Cech's work has been recognized by many national and international awards and prizes, including the Heineken Prize of the Royal Netherlands Academy of Sciences (1988), the Albert Lasker Basic Medical Research Award (1988), the Nobel Prize in Chemistry (1989), and the National Medal of Science (1995). In 1987 Dr. Cech was elected to the U.S. National Academy of Sciences and also awarded a lifetime professorship by the American Cancer Society.

Ken Fagan

Videographer, ASU Now


ASU, Kuwait’s royal family connect through art, culture

November 3, 2016

Sometimes a life pivots on a single decision, small and unintentional. In the case of Sheikha Hussah, change came in the form of a decorative vase that ignited a lifelong passion for preservation of the past.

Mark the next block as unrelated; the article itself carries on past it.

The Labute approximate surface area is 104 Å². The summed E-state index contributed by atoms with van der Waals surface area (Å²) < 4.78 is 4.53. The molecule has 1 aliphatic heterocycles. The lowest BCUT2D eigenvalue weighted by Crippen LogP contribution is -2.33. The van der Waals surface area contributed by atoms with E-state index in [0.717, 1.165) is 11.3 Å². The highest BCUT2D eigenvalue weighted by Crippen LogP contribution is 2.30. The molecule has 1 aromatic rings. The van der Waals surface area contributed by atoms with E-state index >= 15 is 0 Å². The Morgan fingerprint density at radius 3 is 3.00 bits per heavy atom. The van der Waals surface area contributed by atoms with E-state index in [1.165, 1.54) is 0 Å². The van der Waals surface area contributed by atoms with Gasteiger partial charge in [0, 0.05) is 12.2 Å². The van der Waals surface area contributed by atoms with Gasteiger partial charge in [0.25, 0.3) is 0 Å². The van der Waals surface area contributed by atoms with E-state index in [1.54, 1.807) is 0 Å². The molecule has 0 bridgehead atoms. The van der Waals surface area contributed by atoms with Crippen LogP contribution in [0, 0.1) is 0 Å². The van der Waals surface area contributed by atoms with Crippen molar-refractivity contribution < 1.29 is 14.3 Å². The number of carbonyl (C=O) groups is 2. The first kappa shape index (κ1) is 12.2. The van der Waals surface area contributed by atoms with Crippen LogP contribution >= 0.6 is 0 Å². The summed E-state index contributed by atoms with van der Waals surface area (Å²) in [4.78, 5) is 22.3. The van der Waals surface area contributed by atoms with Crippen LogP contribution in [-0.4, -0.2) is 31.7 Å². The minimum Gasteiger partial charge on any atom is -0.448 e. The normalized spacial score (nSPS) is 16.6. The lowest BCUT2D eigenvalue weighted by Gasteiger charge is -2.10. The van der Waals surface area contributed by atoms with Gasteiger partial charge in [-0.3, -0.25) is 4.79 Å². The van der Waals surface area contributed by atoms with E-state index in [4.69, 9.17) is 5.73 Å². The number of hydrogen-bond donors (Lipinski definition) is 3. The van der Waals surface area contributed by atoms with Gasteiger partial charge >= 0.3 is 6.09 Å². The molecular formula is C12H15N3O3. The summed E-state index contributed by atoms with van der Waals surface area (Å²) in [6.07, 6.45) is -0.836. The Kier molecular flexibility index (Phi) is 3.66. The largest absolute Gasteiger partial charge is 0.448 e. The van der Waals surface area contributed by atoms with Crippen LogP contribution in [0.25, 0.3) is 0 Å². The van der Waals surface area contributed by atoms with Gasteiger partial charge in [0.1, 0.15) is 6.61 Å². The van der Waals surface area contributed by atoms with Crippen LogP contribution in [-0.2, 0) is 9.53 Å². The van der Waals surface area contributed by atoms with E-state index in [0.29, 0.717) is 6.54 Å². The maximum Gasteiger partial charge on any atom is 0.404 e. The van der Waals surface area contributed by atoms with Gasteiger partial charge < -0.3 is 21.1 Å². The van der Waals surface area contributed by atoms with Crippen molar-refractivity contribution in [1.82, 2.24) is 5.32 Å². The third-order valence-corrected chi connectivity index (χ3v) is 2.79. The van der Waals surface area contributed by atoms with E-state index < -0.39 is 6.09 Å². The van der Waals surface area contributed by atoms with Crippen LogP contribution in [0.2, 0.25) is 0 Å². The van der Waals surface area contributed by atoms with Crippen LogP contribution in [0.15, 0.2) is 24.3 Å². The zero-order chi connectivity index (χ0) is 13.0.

H.E. Sheikha Hussah Sabah al-Salem al-Sabah is the director general of Dar al-Athar al-Islamiyyah — the Kuwait Museum of Islamic Art that now holds more than 30,000 pieces of art collected from Spain to China and spanning the 1st to 13th centuries. She is also actively involved in architectural preservation in Bahrain, Syria and Egypt, and archeological excavations in the region. Sheikha Hussah al-Sabah comes to ASU on Nov. 4 Download Full Image

al-Sabah comes to Arizona State University to talk about her journey of self-discovery as a collector and how art, scholarly exchange and research can connect diverse cultures and experiences. The lecture will be held from 6:30 to 8 p.m. Nov. 4 on the Tempe campus in ASU’s Memorial Union, room 228. 

In addition to her talk, al-Sabah will also meet informally with students and ASU representatives from the College of Liberal Arts and Sciences, the Office of the University Provost and the ASU Art Museum.